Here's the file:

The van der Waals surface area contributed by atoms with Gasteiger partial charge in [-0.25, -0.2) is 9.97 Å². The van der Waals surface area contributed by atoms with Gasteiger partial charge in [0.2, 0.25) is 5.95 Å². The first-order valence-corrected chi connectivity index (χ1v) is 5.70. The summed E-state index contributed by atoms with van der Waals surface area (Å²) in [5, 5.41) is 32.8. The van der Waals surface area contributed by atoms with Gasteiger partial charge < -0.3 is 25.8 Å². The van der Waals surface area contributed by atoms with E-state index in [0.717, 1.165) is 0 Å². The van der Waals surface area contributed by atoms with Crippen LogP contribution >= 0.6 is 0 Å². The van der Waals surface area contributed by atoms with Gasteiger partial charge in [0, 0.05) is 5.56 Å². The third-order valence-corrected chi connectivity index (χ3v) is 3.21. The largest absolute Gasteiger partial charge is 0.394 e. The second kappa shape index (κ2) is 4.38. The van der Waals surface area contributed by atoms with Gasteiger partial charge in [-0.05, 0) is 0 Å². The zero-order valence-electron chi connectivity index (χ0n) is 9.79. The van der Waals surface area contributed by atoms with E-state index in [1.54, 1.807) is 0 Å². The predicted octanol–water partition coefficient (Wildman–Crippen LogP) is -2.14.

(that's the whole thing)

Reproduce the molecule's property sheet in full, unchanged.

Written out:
The van der Waals surface area contributed by atoms with Gasteiger partial charge in [-0.25, -0.2) is 9.97 Å². The van der Waals surface area contributed by atoms with Gasteiger partial charge in [0.2, 0.25) is 5.95 Å². The first-order valence-corrected chi connectivity index (χ1v) is 5.70. The summed E-state index contributed by atoms with van der Waals surface area (Å²) in [5, 5.41) is 32.8. The van der Waals surface area contributed by atoms with Gasteiger partial charge < -0.3 is 25.8 Å². The van der Waals surface area contributed by atoms with E-state index in [0.717, 1.165) is 0 Å². The van der Waals surface area contributed by atoms with Crippen LogP contribution >= 0.6 is 0 Å². The van der Waals surface area contributed by atoms with Gasteiger partial charge in [0, 0.05) is 5.56 Å². The third-order valence-corrected chi connectivity index (χ3v) is 3.21. The largest absolute Gasteiger partial charge is 0.394 e. The second kappa shape index (κ2) is 4.38. The van der Waals surface area contributed by atoms with Gasteiger partial charge in [-0.05, 0) is 0 Å². The zero-order valence-electron chi connectivity index (χ0n) is 9.79. The van der Waals surface area contributed by atoms with E-state index in [1.54, 1.807) is 0 Å². The predicted octanol–water partition coefficient (Wildman–Crippen LogP) is -2.14.